You all blow me away.
This past week has been extraordinary, for a number of small reasons. However, mostly it’s because my life has been imbued with your love stories.
Every day, I have been coming here to publish comments and ended up in tears. Happy tears, mind you. Your vulnerability, generosity, and humor has lifted me — and all the countless others who have been reading — out of these bleak mid-winter grey days.
(The sight above helped too. One of our neighbors down the road put a small red heart up on the grass so everyone could see it on the way into town. Valentine’s Day may be sold as a hokey holiday, but it’s really just a day to talk about love, unabashedly. This small gesture made my day.)
What I love most about all those stories you left in the comments is how quirky, individual, and unexpected every single love story is. Anyone who falls for the Hollywood-swoony version of romance is set up for disappointment. (“Expectation is the root of all heartache.” — William Shakespeare) When we open ourselves to something stumbly and imperfect, we’re changed.
Thank you to everyone who shared, so openly, your stories of love. I have heard from many people that you made their week brighter too.
If you have not gone over to the post and read all the love stories, make some time and sit down. Every single one of them is a gift.
I’ll be honest. When we first thought of asking for your love stories, we thought of it as a way to promote our cookbook, Gluten-Free Girl and the Chef. After all, it’s the perfect Valentine’s Day gift, right? We gathered other cookbooks, baking supplies, and books with great love stories. All to remind you that you should buy our cookbook.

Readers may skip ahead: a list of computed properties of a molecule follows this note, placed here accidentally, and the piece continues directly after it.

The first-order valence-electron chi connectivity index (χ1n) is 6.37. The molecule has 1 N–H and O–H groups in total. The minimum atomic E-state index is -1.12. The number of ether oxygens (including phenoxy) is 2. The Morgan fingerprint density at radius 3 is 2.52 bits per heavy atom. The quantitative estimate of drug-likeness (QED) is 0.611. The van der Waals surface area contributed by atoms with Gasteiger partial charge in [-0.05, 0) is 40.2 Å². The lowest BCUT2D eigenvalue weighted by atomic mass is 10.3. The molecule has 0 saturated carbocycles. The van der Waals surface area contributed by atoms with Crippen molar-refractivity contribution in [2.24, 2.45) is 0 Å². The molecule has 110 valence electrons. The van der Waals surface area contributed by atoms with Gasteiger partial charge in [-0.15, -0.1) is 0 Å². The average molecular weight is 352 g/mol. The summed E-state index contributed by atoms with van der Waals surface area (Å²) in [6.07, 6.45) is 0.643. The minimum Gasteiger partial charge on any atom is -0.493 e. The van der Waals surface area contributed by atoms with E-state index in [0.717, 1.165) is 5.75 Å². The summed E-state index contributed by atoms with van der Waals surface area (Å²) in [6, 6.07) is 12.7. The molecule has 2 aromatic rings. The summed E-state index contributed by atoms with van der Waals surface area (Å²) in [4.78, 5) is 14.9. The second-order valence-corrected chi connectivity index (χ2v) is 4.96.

You know what? We couldn’t do it. After reading the first day’s comments, Danny and I both agreed that choosing some at random and awarding prizes cheapened the whole thing. Your generosity was so astonishing that it would have felt tacky to give away stuff on top of this. We’ll find ways soon to share some good stuff.
For now, we want to just keep spreading this love. Here are some of the incredible blog posts people wrote in response to our call for love stories:
Our fabulous friend Irvin at Eat the Love told the story about he and AJ met, along with a recipe for Bourbon Caramel Rice Crispy Treats with Dark Chocolate
Diane at The Whole Gang wrote about meeting her terrific husband
Krystle at Krystle’s Karma tells the story of her imperfect love
Kylie of Thin Crust, Deep Dish tells the exhilarating story of her engagement
Gwen of Tea and Vino tells her hurricane love story
Monique in Texas wanted to share this love story from No Greater Joy Mom
Elizabeth from Retinal Perspectives shares her love for her puppy
Not Ibid reminds us to cherish the person who appreciates us the most
Diana Banana shares the joy of being with someone who pushes you to be as healthy as you can
My dear friend Brooke shares her kitchen love letters to her husband
Robyn from Pre-Sifted shares the beauty of someone making her grits
Allison of Your Every Color shares the details of her love
Niki of Life in Recipes writes about the calm contentment of true love
Emily of Revolving Mama writes about landing in love
Erin of Mysteries Internal writes about a simple act that reveals so much caring
Wonderful Jenn of The Whole Kitchen writes a love story in letters
Emily of Nomnivorous wrote a love letter to New York City